Sunday, March 27, 2011

Installation will invite art crawl crowd inside

Installation will invite art crawl crowd inside
4:40 PM, Mar. 25, 2011 |

Stills from Amelia Winger-Bearskin's video series Dance Sequence, which will be shown Saturday at Twist Art Gallery as part of the monthly art crawl.



Written by
MiChelle Jones
for The Tennessean
FILED UNDER
Entertainment
Entertainment Arts & Culture


What: Dance Sequence, new installation by Amelia Winger-Bearskin
Where: Twist Art Gallery, Arcade #73
When: Saturday through April 30; opening reception 6-9 p.m. Saturday during the First Saturday Art Crawl.
Hours: 11 a.m.-5 p.m. Thursday-Friday; 11 a.m.-3 p.m. Saturday.
Admission: Free
Contact: 1-888-535-5286 or www.twistartgallery.com
There's going to be one thing missing from performance artist Amelia Winger-Bearskin's upcoming installation at Twist Art Gallery, and that is live performance art.

Sort of.

Instead of staging a performance featuring herself, Winger-Bearskin's Dance Sequence will engage next week's First Saturday Art Crawl crowd in a display blurring the line between performer and audience.

"I want it to be a space that people feel like they are stepping inside of rather than it being a window that they're looking into," she says.

Dance Sequence is a series of one- to four-minute videos of scenes taken from film musicals, each accompanied by an original piece of music or sound created by Winger-Bearskin. The Twist show will include 10 of the 15 videos in the series.

The installation will continue in Twist's second room with 150 small paintings in gold frames. Ranging from palm-size to 5 inches square, these enamel on glass paintings were conceived as "slices" of the videos similar to single cells of an animated production. Winger-Bearskin also likens them to slide-mounted cells prepared for viewing under a microscope.

Playing with light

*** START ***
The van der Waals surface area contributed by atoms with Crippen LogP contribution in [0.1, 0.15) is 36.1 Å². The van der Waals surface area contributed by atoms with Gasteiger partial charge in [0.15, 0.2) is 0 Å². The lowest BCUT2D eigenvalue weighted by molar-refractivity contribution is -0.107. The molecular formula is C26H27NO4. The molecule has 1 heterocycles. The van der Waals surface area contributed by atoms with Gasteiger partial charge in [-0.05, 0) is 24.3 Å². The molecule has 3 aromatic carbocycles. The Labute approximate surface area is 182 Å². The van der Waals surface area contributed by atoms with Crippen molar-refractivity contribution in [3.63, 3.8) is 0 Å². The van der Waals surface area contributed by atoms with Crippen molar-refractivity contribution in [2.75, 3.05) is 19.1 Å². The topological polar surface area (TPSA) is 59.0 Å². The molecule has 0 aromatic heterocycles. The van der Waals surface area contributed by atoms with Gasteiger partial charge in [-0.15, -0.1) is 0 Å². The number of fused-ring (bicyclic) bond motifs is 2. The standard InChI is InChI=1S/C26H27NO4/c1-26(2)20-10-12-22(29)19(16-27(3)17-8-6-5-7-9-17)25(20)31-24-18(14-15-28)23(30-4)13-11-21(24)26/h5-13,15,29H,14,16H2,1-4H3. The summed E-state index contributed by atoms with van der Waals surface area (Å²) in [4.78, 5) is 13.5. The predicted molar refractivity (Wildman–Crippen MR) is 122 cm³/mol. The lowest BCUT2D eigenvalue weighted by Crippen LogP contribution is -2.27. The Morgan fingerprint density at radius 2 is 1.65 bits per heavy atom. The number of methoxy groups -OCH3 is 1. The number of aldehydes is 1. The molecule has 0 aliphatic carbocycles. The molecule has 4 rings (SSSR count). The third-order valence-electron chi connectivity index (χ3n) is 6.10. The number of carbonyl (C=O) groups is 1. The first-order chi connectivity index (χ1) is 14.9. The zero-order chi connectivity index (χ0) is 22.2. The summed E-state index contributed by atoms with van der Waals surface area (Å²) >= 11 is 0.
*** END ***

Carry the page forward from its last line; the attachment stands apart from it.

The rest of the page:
Winger-Bearskin originally planned a live performance component featuring either herself or dancers following her choreography and wearing costumes onto which the videos would be projected. She abandoned that approach after a trial run in a space similar to that of Twist proved to be a tight fit.

She decided instead to project the videos so that they will alternately be obscured and highlighted by audience members moving in the space.

"It'll be like a stretched video image that will encompass the room with the lenses, mirrors and crystals so it creates a scattering of the light," Winger-Bearskin explains. "I've created videos that I purposely did symmetrically so that no matter how they're stretched or reflected they always look the way I intended. Even if you were to flip it around backwards or turn it upside down it'll look the same."

In the case of Twist, they'll create a domed effect in the gallery's first room, resulting in a space filled with kaleidoscopic images of dance, from Bollywood-esque numbers to classical ballet.

Projecting art, experiences

Part of the idea for this installation of Dance Sequence is to re-create the feeling of light experienced at concerts or in dance clubs, along with the freedom of movement that comes with being in such spaces.

"Could we experience something like that not in a drunken hookup environment; could we experience something like that in an art experience where we're allowed to move our bodies in different ways but without it having the connotations of a club," she wondered.

On the other hand, she also wants to play off the club-like atmosphere that often develops during the art crawl.

"It feels like a Mardi Gras or something, and I'd like the performance to highlight that that is a performance," she says.

She's also hoping to re-create one of her earliest memories of art, that of the beading, silverwork and other art classes she took from the elders in her community of Native Americans.

"When you go to a powwow and people dance in a circle, you see this scattered prismatic light everywhere because all the light shines off their very sparkly costumes. I'm hoping to replicate that so it feels more like a powwow of images and sound than a discothèque," she says. "It's really beautiful to see those as light patterns rather than just on fabric."